A SpaceX Crew Dragon vehicle currently docked to the International Space Station (ISS) could be used to transport extra crew members back to Earth in the event of an emergency, NASA announced.
Following a coolant leak in a Russian Soyuz spacecraft docked to the ISS in December, international space agencies including NASA and Roscosmos worked together to come up with a plan to safely transport crew members home. The plan they settled on was to use a replacement Soyuz craft that will be launched in February.
However, observers were concerned about what would happen in the event of an emergency that required the ISS to be evacuated between now and the arrival of the replacement Soyuz. Usually, crew members would evacuate in the vehicles in which they had traveled to the station, but with the Soyuz leak, it isn’t certain if the vehicle would be safe for a return journey.
The leaky Soyuz spacecraft is raising questions about how to evacuate ISS crew in the event of an emergency
The issue is that, without its coolant, the Soyuz could overheat as it travels back through Earth’s atmosphere. That’s why the plan is for the Soyuz that leaked to return to Earth without crew and for the crew members who had been scheduled to travel in it to use the replacement Soyuz instead.
But in the case of an emergency evacuation, the plan is for NASA astronaut Frank Rubio to travel in the SpaceX Crew Dragon along with the four Crew-5 members and for Russian cosmonauts Sergey Prokopyev and Dmitri Petelin to travel in the Soyuz that experienced the leak.
“What we wanted to do was reduce the heat load in the Soyuz, so by removing Rubio from the Soyuz you take away one third of the human heat load,” explained Joel Montalbano, manager of the International Space Station program at NASA, in a press conference on Wednesday. He stressed that this would only be necessary in an emergency situation.
As for the NASA astronaut who traveled to the space station in the Soyuz, NASA worked with SpaceX to check whether the existing Crew Dragon vehicle would be safe to carry five crew members instead of four, including checking on airflow, oxygen supply, and whether landing would be safe.
The issue is that, without its coolant, the Soyuz could overheat as it travels back through Earth’s atmosphere
“We figured out this cargo area might be about the right size to put a seat liner and a crew member down in this area,” said Steve Stich, manager, commercial crew program, NASA Johnson Space Center. “We could actually accommodate two more crew members in this cargo pallet area if we needed to.”
Currently, the Crew Dragon layout has an upper deck with four seats and a lower deck with three cargo pallets. But if necessary, four crew members can sit in the upper deck and one or more of the spaces in the lower deck could be converted from cargo holding to a crew seating area.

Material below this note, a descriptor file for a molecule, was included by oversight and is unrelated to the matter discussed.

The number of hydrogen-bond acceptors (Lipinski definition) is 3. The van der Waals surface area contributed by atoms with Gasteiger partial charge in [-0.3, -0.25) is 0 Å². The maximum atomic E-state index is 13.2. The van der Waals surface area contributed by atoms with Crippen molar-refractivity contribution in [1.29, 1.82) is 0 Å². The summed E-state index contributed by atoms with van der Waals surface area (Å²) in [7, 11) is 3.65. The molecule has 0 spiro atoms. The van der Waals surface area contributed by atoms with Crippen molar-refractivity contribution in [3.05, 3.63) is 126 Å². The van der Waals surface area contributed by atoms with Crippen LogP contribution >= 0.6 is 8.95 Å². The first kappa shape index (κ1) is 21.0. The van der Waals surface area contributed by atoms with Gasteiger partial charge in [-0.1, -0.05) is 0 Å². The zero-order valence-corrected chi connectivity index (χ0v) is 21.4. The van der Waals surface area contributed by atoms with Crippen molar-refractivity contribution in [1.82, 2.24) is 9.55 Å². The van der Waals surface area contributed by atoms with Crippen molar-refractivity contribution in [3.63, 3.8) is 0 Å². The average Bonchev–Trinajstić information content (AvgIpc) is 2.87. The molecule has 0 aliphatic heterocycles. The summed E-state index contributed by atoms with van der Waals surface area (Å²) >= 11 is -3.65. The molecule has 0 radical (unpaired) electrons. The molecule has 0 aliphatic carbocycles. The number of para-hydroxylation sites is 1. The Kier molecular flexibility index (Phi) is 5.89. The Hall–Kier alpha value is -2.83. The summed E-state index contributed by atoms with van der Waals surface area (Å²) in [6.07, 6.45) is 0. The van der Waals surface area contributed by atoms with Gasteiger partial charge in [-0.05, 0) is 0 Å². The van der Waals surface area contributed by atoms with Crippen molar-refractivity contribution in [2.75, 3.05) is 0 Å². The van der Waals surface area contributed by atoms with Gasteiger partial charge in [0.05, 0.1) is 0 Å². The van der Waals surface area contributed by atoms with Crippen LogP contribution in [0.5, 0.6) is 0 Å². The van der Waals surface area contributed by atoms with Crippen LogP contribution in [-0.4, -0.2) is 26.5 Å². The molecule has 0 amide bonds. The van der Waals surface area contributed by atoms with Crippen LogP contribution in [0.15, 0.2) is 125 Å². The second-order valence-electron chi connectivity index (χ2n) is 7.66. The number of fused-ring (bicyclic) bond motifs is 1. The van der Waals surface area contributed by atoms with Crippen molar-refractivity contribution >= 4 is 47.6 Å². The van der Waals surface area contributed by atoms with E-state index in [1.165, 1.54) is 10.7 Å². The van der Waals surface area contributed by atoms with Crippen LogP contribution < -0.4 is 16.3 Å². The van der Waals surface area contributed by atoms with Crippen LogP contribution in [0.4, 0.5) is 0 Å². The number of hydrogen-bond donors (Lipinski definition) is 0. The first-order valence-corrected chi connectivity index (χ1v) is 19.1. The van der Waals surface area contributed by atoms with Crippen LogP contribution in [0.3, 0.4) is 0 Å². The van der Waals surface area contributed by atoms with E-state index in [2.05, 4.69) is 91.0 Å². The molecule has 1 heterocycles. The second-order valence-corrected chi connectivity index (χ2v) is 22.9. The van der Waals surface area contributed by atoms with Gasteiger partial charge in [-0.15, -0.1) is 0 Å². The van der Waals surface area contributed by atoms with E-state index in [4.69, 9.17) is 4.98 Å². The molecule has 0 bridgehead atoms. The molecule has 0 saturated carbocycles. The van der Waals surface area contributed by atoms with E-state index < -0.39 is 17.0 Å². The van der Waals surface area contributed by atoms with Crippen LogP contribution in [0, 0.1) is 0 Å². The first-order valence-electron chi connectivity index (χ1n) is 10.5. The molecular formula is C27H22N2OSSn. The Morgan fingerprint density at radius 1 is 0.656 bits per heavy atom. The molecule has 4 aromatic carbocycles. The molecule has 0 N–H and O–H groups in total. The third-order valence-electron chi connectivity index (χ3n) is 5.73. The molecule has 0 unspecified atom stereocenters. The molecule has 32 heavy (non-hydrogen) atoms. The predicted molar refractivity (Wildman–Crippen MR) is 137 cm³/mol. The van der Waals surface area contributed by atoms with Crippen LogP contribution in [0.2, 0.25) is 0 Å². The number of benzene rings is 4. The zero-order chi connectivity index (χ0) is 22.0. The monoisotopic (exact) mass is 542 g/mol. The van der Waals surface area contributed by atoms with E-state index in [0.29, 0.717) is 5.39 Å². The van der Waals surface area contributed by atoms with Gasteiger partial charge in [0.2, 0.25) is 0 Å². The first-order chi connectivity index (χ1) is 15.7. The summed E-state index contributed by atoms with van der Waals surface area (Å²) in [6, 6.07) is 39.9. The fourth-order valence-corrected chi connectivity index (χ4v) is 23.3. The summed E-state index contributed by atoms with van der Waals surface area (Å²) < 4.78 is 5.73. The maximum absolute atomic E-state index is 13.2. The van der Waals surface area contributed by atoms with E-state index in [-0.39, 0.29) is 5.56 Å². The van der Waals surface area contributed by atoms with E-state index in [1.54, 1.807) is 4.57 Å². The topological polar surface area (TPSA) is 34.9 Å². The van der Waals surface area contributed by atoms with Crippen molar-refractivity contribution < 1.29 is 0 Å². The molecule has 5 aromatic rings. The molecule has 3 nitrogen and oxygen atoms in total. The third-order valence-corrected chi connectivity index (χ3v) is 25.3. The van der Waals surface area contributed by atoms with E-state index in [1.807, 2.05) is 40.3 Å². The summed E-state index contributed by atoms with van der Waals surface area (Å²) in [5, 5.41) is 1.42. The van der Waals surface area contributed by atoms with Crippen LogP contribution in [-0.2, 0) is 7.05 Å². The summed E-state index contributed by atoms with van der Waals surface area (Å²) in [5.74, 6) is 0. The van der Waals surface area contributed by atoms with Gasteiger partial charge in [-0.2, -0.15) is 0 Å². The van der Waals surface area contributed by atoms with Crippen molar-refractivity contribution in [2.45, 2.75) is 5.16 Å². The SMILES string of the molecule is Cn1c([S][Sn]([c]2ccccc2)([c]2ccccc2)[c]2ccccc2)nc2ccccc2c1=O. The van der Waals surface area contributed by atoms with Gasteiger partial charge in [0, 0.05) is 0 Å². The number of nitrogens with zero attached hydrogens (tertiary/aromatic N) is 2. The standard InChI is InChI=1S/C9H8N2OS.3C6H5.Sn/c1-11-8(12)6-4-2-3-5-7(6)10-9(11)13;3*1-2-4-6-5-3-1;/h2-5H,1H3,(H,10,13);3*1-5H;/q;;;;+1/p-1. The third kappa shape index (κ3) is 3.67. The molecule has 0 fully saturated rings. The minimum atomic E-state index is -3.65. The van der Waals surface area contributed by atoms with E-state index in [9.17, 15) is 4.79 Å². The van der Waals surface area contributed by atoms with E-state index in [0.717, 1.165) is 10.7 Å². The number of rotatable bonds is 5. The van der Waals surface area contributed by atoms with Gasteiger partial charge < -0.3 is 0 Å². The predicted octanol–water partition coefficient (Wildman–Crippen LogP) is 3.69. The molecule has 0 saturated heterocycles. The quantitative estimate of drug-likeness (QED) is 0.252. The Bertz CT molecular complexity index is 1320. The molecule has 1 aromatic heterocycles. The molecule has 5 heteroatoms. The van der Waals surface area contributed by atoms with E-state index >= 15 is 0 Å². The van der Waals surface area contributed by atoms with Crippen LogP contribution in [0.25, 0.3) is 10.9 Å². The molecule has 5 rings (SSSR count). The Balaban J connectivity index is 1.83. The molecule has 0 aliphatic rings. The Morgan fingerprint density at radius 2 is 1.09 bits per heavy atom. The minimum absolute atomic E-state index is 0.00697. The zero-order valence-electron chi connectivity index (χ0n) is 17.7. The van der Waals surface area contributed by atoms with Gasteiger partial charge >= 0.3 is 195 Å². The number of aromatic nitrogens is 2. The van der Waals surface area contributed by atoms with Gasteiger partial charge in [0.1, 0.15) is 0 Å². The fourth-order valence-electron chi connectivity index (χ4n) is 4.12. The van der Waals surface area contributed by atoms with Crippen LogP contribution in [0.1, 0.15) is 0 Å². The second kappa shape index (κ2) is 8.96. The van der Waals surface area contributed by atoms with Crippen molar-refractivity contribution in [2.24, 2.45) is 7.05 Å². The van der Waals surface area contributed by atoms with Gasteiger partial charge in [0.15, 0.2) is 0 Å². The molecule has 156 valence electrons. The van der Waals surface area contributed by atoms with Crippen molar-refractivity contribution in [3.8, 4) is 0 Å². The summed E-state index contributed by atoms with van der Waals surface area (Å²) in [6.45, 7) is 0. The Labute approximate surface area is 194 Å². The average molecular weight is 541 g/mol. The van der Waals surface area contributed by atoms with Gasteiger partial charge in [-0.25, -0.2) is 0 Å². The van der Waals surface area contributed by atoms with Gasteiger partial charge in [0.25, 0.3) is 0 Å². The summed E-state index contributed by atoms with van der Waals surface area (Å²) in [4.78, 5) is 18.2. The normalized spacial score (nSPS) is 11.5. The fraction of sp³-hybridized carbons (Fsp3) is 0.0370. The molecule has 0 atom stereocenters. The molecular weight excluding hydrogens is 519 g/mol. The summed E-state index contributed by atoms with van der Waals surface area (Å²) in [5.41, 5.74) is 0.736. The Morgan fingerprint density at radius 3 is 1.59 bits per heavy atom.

“In the early days of laying out the Crew Dragon interior, we actually laid out the interior to accommodate up to seven individuals, and that was later adjusted to convert three of those seats to spaces that could be used as cargo storage,” said Sarah Walker, director, Dragon mission management at SpaceX.
SpaceX has run the numbers and found it would be safe for the vehicle to carry an additional crew member. “Dragon has plenty of margin, even with the extra crew member, with respect to onboard life support,” Walker said.
As for whether there could be future leaks to vehicles attached to the ISS, there does remain the threat of meteoroids, which can travel at very high speeds and could potentially strike and damage the craft that are docked there. That is thought to be what caused the damage to the Soyuz’s radiator. But NASA says that the SpaceX Crew Dragon is equipped to handle such impacts.
“Dragon has plenty of margin, even with the extra crew member, with respect to onboard life support.”
“We have designed that vehicle to have a certain amount of shielding for the environment already, around critical systems like the propellant tanks and other areas,” said Stich. “We went into the design knowing this was one of our highest risk areas.”
To ensure that vehicles are safe to travel in, Crew Dragons docked with the ISS are inspected during weekly checkouts and more extensive monthly investigations. The station’s robotic arm is also used to take photos and videos of crafts before undocking.
While it is unlikely that this emergency plan will be needed, officials stressed that they wanted to be prepared for any scenario that could happen while waiting for the replacement Soyuz to arrive at the space station. “We always plan for the best – and the worst sometimes,” said Kathryn Lueders, associate administrator, Space Operations Mission Directorate.
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